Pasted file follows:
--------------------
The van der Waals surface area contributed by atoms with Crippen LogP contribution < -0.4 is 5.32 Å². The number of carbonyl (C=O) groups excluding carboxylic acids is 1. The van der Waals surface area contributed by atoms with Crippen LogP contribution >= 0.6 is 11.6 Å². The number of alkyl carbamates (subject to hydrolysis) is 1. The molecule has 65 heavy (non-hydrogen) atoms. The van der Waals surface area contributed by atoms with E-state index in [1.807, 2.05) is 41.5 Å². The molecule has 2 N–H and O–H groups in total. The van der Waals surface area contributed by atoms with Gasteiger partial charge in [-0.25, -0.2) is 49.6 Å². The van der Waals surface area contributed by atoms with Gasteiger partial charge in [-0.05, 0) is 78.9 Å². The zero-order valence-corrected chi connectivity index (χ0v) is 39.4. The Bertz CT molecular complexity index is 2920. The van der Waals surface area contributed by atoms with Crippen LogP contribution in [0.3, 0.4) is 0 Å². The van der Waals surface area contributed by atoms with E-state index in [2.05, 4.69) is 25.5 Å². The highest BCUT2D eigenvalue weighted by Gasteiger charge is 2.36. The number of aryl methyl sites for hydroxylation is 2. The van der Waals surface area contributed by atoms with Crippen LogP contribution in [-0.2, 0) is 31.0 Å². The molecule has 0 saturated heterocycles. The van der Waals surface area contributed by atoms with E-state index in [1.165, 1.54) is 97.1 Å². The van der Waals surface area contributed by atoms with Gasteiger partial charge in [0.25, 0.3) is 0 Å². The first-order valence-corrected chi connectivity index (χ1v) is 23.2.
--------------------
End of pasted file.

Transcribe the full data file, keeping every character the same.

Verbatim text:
The van der Waals surface area contributed by atoms with Crippen LogP contribution < -0.4 is 5.32 Å². The number of carbonyl (C=O) groups excluding carboxylic acids is 1. The van der Waals surface area contributed by atoms with Crippen LogP contribution >= 0.6 is 11.6 Å². The number of alkyl carbamates (subject to hydrolysis) is 1. The molecule has 65 heavy (non-hydrogen) atoms. The van der Waals surface area contributed by atoms with E-state index in [1.807, 2.05) is 41.5 Å². The molecule has 2 N–H and O–H groups in total. The van der Waals surface area contributed by atoms with Gasteiger partial charge in [-0.25, -0.2) is 49.6 Å². The van der Waals surface area contributed by atoms with Gasteiger partial charge in [-0.05, 0) is 78.9 Å². The zero-order valence-corrected chi connectivity index (χ0v) is 39.4. The Bertz CT molecular complexity index is 2920. The van der Waals surface area contributed by atoms with Crippen LogP contribution in [0.3, 0.4) is 0 Å². The van der Waals surface area contributed by atoms with E-state index in [2.05, 4.69) is 25.5 Å². The highest BCUT2D eigenvalue weighted by Gasteiger charge is 2.36. The number of aryl methyl sites for hydroxylation is 2. The van der Waals surface area contributed by atoms with Crippen LogP contribution in [-0.2, 0) is 31.0 Å². The molecule has 0 saturated heterocycles. The van der Waals surface area contributed by atoms with E-state index in [1.165, 1.54) is 97.1 Å². The van der Waals surface area contributed by atoms with Gasteiger partial charge in [0.25, 0.3) is 0 Å². The first-order valence-corrected chi connectivity index (χ1v) is 23.2.